Meyer, Irwin

Meyer, Irwin

Survivor, Escapee
Reichelsheim (Germany), Frankfurt, Kirch-Beerfurth

Irwin Meyer was born in 1922 in a small village called Reichelsheim in southern Germany. His father was a kosher butcher. The house he was born in was the birthplace for four generations. Irwin had one older brother and two older sisters who had died during the First World War. The brother was involved in communist activities. His mother was very Orthodox and raised her children in that fashion. As a young boy he witnessed the rise of anti-Semitism as the Nazis consolidated power.

His brother was sent to the first concentration camp in 1933. He was eventually freed.

Nazi membership seemed to be powerful in his town early. His father was beaten for speaking out and the further laws passed by the Reich eventually eliminated his trade. Irwin and his brother had to work on various farms to feed the family. In 1938, his brother was able to leave the country and go to Cuba, then to New York City because of relative connections there.

Kristalnacht really effected the Meyer family. SS broke into their home, slashed the pillows and beds, broke all the mirrors in the house, and stole anything of value. Then all the Jewish citizens were brought to the synagogue where they were forced to watch as the contents of the synagogue were stacked in the middle of the street and torched. Then they split the people into men and women with the children. Irwin was taken with her mother and they other women out into the woods where they were hung from trees by their arms and feet. Then they were beaten with hoses until they were black and blue. Later they were allowed to return to their destroyed homes where random gangs came throughout the nights and beat them more.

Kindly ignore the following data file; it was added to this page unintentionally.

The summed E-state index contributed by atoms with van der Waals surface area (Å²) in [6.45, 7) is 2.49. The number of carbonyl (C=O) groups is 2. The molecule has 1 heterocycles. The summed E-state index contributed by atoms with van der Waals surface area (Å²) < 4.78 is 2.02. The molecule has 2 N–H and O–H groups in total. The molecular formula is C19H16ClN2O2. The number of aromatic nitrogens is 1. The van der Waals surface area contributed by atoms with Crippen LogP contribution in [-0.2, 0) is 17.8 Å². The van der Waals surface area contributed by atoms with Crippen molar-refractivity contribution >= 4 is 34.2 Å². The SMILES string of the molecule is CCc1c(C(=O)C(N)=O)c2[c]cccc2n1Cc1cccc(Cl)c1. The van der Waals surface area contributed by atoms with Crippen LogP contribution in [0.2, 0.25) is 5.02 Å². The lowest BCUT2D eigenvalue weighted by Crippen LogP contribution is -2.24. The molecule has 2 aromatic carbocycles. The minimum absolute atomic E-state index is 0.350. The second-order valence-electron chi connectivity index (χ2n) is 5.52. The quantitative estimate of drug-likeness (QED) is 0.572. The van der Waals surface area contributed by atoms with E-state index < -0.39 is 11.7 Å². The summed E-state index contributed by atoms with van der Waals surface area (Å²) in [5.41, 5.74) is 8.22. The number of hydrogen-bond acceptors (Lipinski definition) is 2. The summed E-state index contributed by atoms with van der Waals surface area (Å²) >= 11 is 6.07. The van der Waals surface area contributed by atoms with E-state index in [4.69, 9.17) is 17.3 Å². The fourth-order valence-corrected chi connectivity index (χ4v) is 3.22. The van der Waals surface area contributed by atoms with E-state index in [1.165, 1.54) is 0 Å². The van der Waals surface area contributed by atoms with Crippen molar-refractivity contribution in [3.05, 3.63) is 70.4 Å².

Soon afterward the family moved to Frankfurt where his father’s brothers and cousins were. While Irwin was visiting a friend of the family in another part of town the Gestapo raided his uncle’s house and arrested all the men and sent them to Buchenwald. His father was freed after two days, mainly because he was a war hero in World War I. Irwin was himself arrested and questioned. He begged not to be sent to the camp and he was spared because of his youth.

The family returned home. Soon Irwin was forced into labor making bricks and shingles for little money. One day he returned home from work in March of 1939 and discovered that his father had vanished. The next day he found his father in the loft in their barn. His father had hung himself after being seen with a friend by the sister of the vicious Nazi neighbor that had beaten him years before. They told him that they would slowly beat him to death if he did not commit suicide. When his mother found out, eighteen year old Irwin had to stop his mother from slashing her own wrists. He said that in hindsight he should have let her go down that road if he would have known her ultimate fate.

Later in 1939 Irwin contacted his aunt whose family had previously left for Sweden. They only had the ability to bring one over. Irwin had to leave his mother to escape. He never saw her again. She returned to her own hometown to live with her sister. Once in Sweden, Irwin worked franically to get someone else to secure a transport for her mother. Tragically, he was two days too late. She had been already sent to a death camp.

In 1947, he came to the United States to live with his surviving brother.